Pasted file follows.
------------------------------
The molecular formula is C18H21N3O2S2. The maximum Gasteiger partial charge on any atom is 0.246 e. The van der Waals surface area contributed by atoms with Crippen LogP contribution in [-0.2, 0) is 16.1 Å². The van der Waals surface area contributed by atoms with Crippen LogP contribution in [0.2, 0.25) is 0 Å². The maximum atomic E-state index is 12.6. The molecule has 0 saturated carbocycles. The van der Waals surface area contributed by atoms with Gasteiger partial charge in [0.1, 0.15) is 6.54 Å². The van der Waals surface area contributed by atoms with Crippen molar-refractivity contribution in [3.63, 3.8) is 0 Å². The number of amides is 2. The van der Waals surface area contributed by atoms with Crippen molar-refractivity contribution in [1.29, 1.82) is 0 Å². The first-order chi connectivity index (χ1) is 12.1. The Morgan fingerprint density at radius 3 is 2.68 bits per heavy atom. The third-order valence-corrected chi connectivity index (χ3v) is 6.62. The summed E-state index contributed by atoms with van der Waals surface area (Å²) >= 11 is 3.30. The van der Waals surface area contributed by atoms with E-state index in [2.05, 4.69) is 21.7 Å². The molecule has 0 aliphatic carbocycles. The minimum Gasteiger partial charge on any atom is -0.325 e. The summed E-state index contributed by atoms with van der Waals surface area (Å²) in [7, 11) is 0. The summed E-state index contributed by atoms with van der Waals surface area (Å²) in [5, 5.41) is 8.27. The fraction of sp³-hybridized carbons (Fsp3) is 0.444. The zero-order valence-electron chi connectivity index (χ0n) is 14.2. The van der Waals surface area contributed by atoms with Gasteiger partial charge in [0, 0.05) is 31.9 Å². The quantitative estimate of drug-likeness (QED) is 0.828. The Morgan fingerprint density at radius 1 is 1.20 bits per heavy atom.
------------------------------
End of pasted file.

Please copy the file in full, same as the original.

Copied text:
The molecular formula is C18H21N3O2S2. The maximum Gasteiger partial charge on any atom is 0.246 e. The van der Waals surface area contributed by atoms with Crippen LogP contribution in [-0.2, 0) is 16.1 Å². The van der Waals surface area contributed by atoms with Crippen LogP contribution in [0.2, 0.25) is 0 Å². The maximum atomic E-state index is 12.6. The molecule has 0 saturated carbocycles. The van der Waals surface area contributed by atoms with Gasteiger partial charge in [0.1, 0.15) is 6.54 Å². The van der Waals surface area contributed by atoms with Crippen molar-refractivity contribution in [3.63, 3.8) is 0 Å². The number of amides is 2. The van der Waals surface area contributed by atoms with Crippen molar-refractivity contribution in [1.29, 1.82) is 0 Å². The first-order chi connectivity index (χ1) is 12.1. The Morgan fingerprint density at radius 3 is 2.68 bits per heavy atom. The third-order valence-corrected chi connectivity index (χ3v) is 6.62. The summed E-state index contributed by atoms with van der Waals surface area (Å²) >= 11 is 3.30. The van der Waals surface area contributed by atoms with E-state index in [2.05, 4.69) is 21.7 Å². The molecule has 0 aliphatic carbocycles. The minimum Gasteiger partial charge on any atom is -0.325 e. The summed E-state index contributed by atoms with van der Waals surface area (Å²) in [7, 11) is 0. The summed E-state index contributed by atoms with van der Waals surface area (Å²) in [5, 5.41) is 8.27. The fraction of sp³-hybridized carbons (Fsp3) is 0.444. The zero-order valence-electron chi connectivity index (χ0n) is 14.2. The van der Waals surface area contributed by atoms with Gasteiger partial charge in [0, 0.05) is 31.9 Å². The quantitative estimate of drug-likeness (QED) is 0.828. The Morgan fingerprint density at radius 1 is 1.20 bits per heavy atom.